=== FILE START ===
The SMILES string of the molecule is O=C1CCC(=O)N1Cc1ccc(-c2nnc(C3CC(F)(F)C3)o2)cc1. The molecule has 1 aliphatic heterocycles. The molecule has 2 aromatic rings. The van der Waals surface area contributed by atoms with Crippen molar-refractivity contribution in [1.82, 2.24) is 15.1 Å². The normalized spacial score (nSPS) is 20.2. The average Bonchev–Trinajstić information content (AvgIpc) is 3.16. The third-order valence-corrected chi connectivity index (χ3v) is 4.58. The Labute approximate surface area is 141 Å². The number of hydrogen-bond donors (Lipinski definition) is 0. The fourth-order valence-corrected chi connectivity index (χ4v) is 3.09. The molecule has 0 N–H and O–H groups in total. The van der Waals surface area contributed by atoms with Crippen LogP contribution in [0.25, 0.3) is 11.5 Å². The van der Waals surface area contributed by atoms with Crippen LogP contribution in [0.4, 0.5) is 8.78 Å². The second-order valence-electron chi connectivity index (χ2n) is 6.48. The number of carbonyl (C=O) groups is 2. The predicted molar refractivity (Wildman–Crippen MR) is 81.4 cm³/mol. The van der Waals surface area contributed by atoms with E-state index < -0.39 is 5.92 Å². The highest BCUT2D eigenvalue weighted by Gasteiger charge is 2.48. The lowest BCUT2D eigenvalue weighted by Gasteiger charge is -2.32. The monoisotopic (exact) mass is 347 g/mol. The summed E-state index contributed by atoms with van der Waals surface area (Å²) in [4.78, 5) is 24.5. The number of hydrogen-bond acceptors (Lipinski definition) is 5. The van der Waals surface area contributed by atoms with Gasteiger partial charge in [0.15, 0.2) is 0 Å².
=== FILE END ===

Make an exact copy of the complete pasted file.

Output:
The SMILES string of the molecule is O=C1CCC(=O)N1Cc1ccc(-c2nnc(C3CC(F)(F)C3)o2)cc1. The molecule has 1 aliphatic heterocycles. The molecule has 2 aromatic rings. The van der Waals surface area contributed by atoms with Crippen molar-refractivity contribution in [1.82, 2.24) is 15.1 Å². The normalized spacial score (nSPS) is 20.2. The average Bonchev–Trinajstić information content (AvgIpc) is 3.16. The third-order valence-corrected chi connectivity index (χ3v) is 4.58. The Labute approximate surface area is 141 Å². The number of hydrogen-bond donors (Lipinski definition) is 0. The fourth-order valence-corrected chi connectivity index (χ4v) is 3.09. The molecule has 0 N–H and O–H groups in total. The van der Waals surface area contributed by atoms with Crippen LogP contribution in [0.25, 0.3) is 11.5 Å². The van der Waals surface area contributed by atoms with Crippen LogP contribution in [0.4, 0.5) is 8.78 Å². The second-order valence-electron chi connectivity index (χ2n) is 6.48. The number of carbonyl (C=O) groups is 2. The predicted molar refractivity (Wildman–Crippen MR) is 81.4 cm³/mol. The van der Waals surface area contributed by atoms with E-state index < -0.39 is 5.92 Å². The highest BCUT2D eigenvalue weighted by Gasteiger charge is 2.48. The lowest BCUT2D eigenvalue weighted by Gasteiger charge is -2.32. The monoisotopic (exact) mass is 347 g/mol. The summed E-state index contributed by atoms with van der Waals surface area (Å²) in [4.78, 5) is 24.5. The number of hydrogen-bond acceptors (Lipinski definition) is 5. The van der Waals surface area contributed by atoms with Gasteiger partial charge in [0.15, 0.2) is 0 Å².